Who qualifies for permanent total or partial disability benefits after a workplace injury?
Thousands of on-the-job injuries occur each year. Some workplace accidents cause permanent partial or total disability. Anyone who suffers disabling injuries at work may be eligible for Arizona workers’ compensation benefits.
According to the Industrial Commission of Arizona (ICA), calculating disability benefits (partial or permanent) can depend on a number of contributing factors:
Many factors are involved in these decisions, such as limitations, education, work experience, etc. In some cases, there is no monetary award as the injured worker has returned to work earning the same or in excess of the established average monthly wage. These awards take approximately 90 days from the issuance of the notices by the insurance carrier.
Arizona scheduled vs. unscheduled injuries
The state of Arizona classifies injuries as being either scheduled or unscheduled situations.
Scheduled permanent injuries
According to the ICA:
A scheduled injury is to a specific body part and the Arizona Workers’ Compensation Law sets out a schedule indicating the amounts to be paid for these impairments. There is also compensation payable for visible facial scarring and loss of permanent teeth.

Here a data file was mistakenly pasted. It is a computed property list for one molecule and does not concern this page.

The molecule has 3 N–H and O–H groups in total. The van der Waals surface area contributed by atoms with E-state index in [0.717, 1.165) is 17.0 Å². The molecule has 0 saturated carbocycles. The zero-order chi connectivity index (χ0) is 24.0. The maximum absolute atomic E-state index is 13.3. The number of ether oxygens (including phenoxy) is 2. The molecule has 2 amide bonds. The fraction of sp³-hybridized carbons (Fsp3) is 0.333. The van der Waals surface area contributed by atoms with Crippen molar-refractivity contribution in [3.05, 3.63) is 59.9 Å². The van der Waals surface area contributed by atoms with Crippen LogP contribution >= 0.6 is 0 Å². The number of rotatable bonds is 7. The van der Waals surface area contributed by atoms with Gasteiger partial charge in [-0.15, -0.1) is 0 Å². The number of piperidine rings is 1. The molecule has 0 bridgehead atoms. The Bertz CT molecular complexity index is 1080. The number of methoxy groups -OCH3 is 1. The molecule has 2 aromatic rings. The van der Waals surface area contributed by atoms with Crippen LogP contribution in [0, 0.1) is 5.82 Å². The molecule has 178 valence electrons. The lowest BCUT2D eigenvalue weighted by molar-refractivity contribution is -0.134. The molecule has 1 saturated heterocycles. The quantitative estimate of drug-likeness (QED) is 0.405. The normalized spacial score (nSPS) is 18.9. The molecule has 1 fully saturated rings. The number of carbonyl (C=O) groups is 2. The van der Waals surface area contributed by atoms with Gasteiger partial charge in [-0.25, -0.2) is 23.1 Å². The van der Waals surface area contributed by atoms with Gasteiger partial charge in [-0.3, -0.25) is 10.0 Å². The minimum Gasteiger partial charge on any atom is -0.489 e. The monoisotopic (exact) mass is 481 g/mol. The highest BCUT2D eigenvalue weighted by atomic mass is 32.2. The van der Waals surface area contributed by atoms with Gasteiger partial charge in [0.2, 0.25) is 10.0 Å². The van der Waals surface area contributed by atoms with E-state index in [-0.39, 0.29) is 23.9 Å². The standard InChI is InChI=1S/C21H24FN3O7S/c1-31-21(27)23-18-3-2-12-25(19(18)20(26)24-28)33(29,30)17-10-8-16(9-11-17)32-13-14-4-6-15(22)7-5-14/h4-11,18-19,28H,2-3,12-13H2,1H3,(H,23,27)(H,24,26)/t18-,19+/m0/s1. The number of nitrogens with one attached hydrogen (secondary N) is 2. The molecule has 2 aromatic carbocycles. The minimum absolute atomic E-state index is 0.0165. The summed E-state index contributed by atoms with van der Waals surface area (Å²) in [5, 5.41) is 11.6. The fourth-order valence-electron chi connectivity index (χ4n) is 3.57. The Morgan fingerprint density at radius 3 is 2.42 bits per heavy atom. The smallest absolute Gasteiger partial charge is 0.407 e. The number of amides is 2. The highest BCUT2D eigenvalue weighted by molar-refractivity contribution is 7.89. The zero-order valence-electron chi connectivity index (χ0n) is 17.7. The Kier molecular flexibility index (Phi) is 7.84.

Scheduled injuries involve an eye, arm, hand, leg, or foot. In the event that an individual suffers a partial loss of a body part, permanent partial disability calculation in Arizona is commonly half of the employee’s average monthly wages.
In the event that an employee suffers an amputated limb or the total loss of a body part, they may receive 55 percent of their average monthly wage. However, if a physician determines that the individual can’t return to their normal job secondary to the injury, they may receive up to 75 percent of their monthly wage. Employees who suffer permanent facial scarring or tooth loss receive 55 percent of their monthly wages for up to 18 months.
The length of time that the employee receives the compensation depends on the injured area of the body. In the case of a digit loss, the employee may receive benefits for 15 months. Hearing loss in one ear entitles employees to payments for up to 20 months. Payments for vision loss in a single eye extend for 25 months.